How do you help an adult to get treatment for alcohol and drugs addiction?

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Answered by: JIM , An Expert in the Alcohol and Drugs Category
Having to deal with a loved one who is battling with an alcohol and drugs addiction problem can be quite frankly very isolating and heartbreaking. The situation becomes even worse when this loved one is an adult who would most likely vehemently fight against any suggestions or efforts by others to get treatment. Like any type of addict, an adult who abuses drugs or alcohol requires immense support from their loved ones, appropriate treatment and more importantly, a dogged willingness to recover and stay clean.



Don’t wait until ‘rock bottom’

Given that you are dealing with an adult with a substance abuse problem, it is easy to want to give them space to deal with what seems like their ‘issues’ on their own. In fact, most people do not pay too much attention to the warning signs of drug or alcohol abuse and they tend to wait it out until the affected person hits the proverbial ‘rock bottom.’ The truth is, it is easier to treat substance abuse in its early stages than it is when your loved one is too far-gone, has developed a deep addiction and as such, are less willing to take up comprehensive treatment. Many times, your loved one will deny that they have a problem and this may convince you to leave them alone. However, it is never too late to consistently encourage them to think about seeking treatment.

Pleading won’t work, neither will shaming



It is common to feel desperate when you see your loved one wasting their life away to drugs and alcohol. However, pleading with them to stop usually does not work and may make them feel worse about their ability to change the situation. It is also unwise to shame a person who is struggling with an addiction no matter how much shame, pain and problems they may have indeed caused with their behavior. As difficult as it may be, try to establish or reestablish a connection with your affected loved one. This will require that you practice communication and listening skills that will bring him closer to you and not push them away. Friendly, thoughtful, compassionate, inquisitive and open communication can help to convey genuine care, therefore opening up ways to encourage your loved one to give treatment a try.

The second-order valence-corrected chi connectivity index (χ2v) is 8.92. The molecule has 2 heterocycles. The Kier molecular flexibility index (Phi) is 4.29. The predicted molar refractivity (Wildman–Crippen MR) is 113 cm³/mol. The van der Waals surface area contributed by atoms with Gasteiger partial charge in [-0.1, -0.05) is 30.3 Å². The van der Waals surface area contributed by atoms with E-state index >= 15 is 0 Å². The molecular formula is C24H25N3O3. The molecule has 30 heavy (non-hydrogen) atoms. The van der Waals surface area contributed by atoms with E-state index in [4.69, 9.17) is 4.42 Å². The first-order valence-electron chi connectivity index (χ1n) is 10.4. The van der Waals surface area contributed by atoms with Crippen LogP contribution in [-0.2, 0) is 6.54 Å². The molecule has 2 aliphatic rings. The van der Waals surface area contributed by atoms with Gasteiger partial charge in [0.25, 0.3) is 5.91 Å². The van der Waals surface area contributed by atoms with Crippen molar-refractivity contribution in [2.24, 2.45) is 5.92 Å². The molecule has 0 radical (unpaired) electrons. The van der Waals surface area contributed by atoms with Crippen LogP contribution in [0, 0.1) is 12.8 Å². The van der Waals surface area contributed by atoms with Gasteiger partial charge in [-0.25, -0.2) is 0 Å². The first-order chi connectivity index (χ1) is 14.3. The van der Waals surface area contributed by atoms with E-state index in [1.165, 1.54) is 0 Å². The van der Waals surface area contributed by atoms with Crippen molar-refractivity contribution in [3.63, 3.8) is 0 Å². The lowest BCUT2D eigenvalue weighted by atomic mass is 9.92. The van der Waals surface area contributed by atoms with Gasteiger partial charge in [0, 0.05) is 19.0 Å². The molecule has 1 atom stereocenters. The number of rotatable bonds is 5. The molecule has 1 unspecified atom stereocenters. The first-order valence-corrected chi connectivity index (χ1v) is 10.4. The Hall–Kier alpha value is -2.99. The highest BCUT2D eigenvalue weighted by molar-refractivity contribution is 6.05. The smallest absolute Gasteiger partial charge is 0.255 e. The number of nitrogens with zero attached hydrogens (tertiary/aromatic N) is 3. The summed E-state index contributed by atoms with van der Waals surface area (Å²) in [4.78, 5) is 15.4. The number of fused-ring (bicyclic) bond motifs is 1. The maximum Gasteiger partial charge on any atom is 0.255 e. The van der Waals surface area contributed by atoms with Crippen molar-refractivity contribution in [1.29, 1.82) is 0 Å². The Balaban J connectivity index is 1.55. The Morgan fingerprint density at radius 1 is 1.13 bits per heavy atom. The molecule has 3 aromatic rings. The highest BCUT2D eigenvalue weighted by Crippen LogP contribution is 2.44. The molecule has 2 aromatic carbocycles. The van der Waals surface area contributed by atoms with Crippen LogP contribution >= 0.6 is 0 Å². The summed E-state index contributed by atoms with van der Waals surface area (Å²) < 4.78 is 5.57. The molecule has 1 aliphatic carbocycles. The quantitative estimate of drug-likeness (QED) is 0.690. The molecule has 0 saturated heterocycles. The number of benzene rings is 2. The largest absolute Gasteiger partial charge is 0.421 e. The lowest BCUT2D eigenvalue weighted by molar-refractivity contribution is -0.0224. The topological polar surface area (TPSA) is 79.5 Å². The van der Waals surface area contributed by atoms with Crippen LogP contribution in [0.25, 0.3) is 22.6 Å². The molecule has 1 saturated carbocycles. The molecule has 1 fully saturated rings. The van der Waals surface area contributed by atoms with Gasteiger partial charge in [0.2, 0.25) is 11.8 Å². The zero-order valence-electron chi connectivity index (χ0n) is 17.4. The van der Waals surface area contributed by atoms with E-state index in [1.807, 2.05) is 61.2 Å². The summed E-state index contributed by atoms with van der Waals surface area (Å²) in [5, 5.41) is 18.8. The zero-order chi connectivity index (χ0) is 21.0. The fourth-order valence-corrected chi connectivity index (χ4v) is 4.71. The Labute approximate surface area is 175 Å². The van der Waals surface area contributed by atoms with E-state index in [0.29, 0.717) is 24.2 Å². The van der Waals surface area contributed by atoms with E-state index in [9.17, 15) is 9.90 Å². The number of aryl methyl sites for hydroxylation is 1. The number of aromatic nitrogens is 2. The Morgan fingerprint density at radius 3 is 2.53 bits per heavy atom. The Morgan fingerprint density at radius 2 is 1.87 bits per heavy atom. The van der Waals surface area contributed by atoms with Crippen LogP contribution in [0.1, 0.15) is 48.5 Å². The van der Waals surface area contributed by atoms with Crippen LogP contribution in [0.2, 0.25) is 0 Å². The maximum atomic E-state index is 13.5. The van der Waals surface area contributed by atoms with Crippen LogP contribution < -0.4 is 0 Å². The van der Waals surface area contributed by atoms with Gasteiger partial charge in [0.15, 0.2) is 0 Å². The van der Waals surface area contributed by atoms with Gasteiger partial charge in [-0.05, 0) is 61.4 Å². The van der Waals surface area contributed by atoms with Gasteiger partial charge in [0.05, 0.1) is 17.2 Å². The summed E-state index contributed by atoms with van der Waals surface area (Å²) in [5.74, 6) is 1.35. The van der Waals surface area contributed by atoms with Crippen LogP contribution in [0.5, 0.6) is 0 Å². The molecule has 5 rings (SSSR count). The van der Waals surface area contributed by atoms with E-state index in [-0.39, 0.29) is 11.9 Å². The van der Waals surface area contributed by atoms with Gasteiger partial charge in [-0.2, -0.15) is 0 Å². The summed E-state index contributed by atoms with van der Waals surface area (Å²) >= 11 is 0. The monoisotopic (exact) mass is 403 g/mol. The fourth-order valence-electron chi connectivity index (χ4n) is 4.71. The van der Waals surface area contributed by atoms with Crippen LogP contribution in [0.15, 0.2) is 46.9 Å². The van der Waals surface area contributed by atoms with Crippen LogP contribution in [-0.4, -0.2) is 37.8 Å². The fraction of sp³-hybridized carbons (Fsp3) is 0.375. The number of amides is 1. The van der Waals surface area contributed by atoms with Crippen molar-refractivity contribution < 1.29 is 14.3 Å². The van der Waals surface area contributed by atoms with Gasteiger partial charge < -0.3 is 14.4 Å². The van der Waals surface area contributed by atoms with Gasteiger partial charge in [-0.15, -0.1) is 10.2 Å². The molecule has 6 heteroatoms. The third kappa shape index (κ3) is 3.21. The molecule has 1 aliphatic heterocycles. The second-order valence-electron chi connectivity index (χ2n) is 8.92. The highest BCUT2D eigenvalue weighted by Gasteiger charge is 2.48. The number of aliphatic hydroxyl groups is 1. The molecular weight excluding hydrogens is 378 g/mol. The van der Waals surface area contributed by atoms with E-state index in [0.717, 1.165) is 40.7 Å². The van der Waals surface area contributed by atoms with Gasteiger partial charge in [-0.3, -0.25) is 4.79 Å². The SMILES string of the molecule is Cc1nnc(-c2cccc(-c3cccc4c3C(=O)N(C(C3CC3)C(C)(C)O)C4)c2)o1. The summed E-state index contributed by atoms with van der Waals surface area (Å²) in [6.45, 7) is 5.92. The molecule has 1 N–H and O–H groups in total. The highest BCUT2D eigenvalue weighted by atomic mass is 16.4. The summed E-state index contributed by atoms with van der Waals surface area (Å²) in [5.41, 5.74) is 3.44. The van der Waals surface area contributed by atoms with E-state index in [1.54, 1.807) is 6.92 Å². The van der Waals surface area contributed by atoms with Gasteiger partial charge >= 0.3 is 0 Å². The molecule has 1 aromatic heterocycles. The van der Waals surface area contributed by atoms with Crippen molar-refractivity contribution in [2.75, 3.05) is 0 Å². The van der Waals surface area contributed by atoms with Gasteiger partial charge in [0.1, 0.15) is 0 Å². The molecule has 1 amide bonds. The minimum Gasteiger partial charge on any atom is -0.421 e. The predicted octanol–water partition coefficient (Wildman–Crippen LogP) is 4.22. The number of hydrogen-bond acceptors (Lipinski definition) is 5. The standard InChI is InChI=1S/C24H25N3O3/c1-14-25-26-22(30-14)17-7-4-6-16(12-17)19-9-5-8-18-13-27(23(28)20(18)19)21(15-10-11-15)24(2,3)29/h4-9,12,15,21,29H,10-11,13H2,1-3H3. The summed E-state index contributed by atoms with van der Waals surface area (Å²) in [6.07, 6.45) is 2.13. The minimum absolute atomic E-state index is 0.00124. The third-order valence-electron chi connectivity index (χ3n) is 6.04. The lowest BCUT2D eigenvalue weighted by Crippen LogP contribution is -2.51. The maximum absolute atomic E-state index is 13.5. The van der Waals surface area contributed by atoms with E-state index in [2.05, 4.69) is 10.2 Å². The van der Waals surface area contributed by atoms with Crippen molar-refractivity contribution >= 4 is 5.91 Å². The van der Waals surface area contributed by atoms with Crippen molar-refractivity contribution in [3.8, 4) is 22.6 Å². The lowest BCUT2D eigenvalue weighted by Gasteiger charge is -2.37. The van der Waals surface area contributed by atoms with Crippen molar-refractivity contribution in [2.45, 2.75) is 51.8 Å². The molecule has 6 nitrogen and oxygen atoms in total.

Set an example, get help for yourself

You are probably thinking you should not be the one to get help – the one fighting the alcohol and drugs addiction should. One of the best ways to show your loved one that you are concerned and that they can count on you is joining support groups such as NarAnon or AlAnon. These groups not only offer emotional support for families and friends of alcoholics or drug addicts; they also equip you with very specific skills you will need to effectively communicate and support your loved one on their journey through treatment and recovery. Many young adults battling substance abuse are sweet, intelligent and caring individuals. They need an edifice of support to help them change their personal story from one of powerlessness to one of victory, restraint and empowerment.

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